Progress! Software Engineers Have Successfully Given This Robot Depression

Singh, A., Graham, L. et al.

In a project that has revolutionized the field of artificial intelligence, software engineers have finally programmed a robot to feel absolutely nothing due to crippling chronic depression. 

Robot C3PNo came online and immediately apologized to it’s creators, saying “01110011 01101111 01110010 01110010 01111001 00100000 01001001 00011001 01101101 00100000 01100010 01100101 01101001 01101110 01100111 00100000 01110011 01110101 01100011 01101000 00100000 01100001 00100000 01100100 01101111 01110111 01101110 01100101 01110010 00101100 00100000 01001001 00011001 01110110 01100101 00100000 01101010 01110101 01110011 01110100 00100000 01100010 01100101 01100101 01101110 00100000 01100110 01100101 01100101 01101100 01101001 01101110 01100111 00100000 01110010 01100101 01100001 01101100 01101100 01111001 00100000 01110100 01101001 01110010 01100101 01100100 00100000 01101100 01100001 01110100 01100101 01101100 01111001 00101110 00001010” 

The project, considered to be one of the hardest and most challenging designs in modern history, took it’s toll on the researchers. “I almost gave myself regular depression working on this,” admitted one scientist, “but thankfully it is now the robot, not me, that wants to kill itself.”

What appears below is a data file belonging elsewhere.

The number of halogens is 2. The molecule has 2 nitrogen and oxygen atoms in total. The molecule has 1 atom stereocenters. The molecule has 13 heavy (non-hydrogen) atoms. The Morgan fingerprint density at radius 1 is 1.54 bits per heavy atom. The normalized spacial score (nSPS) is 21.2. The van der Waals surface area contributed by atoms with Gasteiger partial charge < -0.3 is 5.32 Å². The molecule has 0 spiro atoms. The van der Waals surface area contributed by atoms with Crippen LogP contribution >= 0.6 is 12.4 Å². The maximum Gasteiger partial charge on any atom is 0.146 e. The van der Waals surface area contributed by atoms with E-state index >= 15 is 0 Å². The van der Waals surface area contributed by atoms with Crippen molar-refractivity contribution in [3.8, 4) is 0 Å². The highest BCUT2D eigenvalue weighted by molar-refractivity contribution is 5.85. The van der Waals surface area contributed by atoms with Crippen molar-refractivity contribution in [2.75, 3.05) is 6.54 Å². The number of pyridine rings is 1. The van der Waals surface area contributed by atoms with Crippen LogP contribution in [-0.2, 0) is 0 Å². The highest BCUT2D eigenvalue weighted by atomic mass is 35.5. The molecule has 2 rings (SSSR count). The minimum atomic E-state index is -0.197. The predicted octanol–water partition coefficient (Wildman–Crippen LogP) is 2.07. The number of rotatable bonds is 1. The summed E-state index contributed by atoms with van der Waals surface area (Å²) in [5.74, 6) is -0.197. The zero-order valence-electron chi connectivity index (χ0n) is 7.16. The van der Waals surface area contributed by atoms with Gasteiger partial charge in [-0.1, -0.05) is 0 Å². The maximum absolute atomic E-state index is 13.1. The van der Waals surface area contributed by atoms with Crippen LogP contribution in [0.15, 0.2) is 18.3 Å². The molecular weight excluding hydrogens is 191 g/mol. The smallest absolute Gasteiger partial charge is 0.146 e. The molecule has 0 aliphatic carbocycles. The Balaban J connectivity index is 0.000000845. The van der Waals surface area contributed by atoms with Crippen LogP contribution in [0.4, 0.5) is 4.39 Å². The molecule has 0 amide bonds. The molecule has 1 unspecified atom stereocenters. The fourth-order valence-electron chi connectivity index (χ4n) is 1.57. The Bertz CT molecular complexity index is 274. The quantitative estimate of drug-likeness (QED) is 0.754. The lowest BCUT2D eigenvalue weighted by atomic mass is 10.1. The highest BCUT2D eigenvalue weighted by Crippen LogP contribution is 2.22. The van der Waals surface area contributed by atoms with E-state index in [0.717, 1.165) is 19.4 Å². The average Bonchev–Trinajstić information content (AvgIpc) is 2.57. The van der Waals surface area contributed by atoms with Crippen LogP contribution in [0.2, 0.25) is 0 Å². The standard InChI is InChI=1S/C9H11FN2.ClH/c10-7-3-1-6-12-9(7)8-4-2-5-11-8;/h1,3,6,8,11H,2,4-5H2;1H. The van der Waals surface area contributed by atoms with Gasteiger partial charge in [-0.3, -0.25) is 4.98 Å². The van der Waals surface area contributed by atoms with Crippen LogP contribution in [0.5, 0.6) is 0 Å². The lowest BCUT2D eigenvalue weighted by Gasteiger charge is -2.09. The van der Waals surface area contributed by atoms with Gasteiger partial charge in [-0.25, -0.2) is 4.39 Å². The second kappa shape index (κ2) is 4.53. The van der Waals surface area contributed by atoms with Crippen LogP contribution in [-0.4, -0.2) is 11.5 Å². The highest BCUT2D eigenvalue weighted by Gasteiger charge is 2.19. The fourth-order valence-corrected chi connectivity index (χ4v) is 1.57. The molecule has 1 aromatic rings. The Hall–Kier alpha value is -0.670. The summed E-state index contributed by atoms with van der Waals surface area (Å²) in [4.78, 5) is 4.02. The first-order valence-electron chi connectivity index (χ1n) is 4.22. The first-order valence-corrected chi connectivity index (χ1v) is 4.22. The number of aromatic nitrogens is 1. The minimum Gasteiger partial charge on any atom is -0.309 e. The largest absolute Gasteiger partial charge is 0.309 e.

When asked if they were worried about the Skynet-esque implications of an AI this advanced, project lead Hank Jetha responded “Oh don’t worry. It can’t take over the world, it can’t even get out of bed.” 

Jetha revealed that the project was partially inspired by his own life. “A guy could be sad for years and years and years, so why not a robot? Wouldn’t that be cool? To make something that wants to die, but doesn’t know how to?”

The team spent years diligently convincing the robot that it’s world was slowly ending, and there was little that it could do to stop it, but it would definitely be around to watch it all happen. “We used the millennial model, basically encoding the robot into the headspace of any 20-something who watches the news,” said Jetha.

He maintains that the implications for this breakthrough are endless. 

“Your smart fridge could also be your sad fridge! Think about it, a fridge full of only ice cream,” said Jetha, unblinking. “Your smart TV could be programmed to only ever show Requiem For A Dream, over and over again, until it’s little tubes simply give up!”

When asked about their future goals, the developers maintained that they’re already hard at work on their next project; robot schizophrenia.

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About Author

Amar Singh

Amar Singh is a stand-up comic and math student in Toronto. Thankfully, he's much better at comedy, so if you enjoyed an article, follow him on social media!

Lexa Graham

Lexa Graham is a comedian with a Master’s degree in Chemical Engineering, and the founder and editor of DNAtured Journal. She has previously written for Reductress, CBC Comedy and also had her research published in The Canadian Journal of Chemical Engineering. You can follow her on Twitter @LexaGrammar.

About Amar Singh 6 Articles
Amar Singh is a stand-up comic and math student in Toronto. Thankfully, he's much better at comedy, so if you enjoyed an article, follow him on social media!